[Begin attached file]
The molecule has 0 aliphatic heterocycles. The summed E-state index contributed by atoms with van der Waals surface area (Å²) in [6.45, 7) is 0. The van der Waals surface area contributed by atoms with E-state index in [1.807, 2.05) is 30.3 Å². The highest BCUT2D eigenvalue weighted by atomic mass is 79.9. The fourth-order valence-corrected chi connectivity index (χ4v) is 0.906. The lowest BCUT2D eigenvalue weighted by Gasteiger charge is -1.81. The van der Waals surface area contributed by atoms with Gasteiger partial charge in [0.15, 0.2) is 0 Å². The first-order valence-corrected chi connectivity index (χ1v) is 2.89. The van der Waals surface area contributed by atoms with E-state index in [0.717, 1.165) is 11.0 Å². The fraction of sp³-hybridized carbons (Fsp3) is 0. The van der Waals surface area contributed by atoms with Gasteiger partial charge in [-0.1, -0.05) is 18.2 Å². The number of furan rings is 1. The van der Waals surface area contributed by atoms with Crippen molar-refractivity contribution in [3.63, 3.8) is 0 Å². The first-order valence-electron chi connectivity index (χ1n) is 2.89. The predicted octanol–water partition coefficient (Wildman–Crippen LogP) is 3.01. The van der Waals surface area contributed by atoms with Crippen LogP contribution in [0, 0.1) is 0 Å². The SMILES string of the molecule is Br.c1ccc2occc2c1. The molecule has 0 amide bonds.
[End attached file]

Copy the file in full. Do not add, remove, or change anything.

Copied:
The molecule has 0 aliphatic heterocycles. The summed E-state index contributed by atoms with van der Waals surface area (Å²) in [6.45, 7) is 0. The van der Waals surface area contributed by atoms with E-state index in [1.807, 2.05) is 30.3 Å². The highest BCUT2D eigenvalue weighted by atomic mass is 79.9. The fourth-order valence-corrected chi connectivity index (χ4v) is 0.906. The lowest BCUT2D eigenvalue weighted by Gasteiger charge is -1.81. The van der Waals surface area contributed by atoms with Gasteiger partial charge in [0.15, 0.2) is 0 Å². The first-order valence-corrected chi connectivity index (χ1v) is 2.89. The van der Waals surface area contributed by atoms with E-state index in [0.717, 1.165) is 11.0 Å². The fraction of sp³-hybridized carbons (Fsp3) is 0. The van der Waals surface area contributed by atoms with Gasteiger partial charge in [-0.1, -0.05) is 18.2 Å². The number of furan rings is 1. The van der Waals surface area contributed by atoms with Crippen molar-refractivity contribution in [3.63, 3.8) is 0 Å². The first-order valence-electron chi connectivity index (χ1n) is 2.89. The predicted octanol–water partition coefficient (Wildman–Crippen LogP) is 3.01. The van der Waals surface area contributed by atoms with Crippen LogP contribution in [0, 0.1) is 0 Å². The SMILES string of the molecule is Br.c1ccc2occc2c1. The molecule has 0 amide bonds.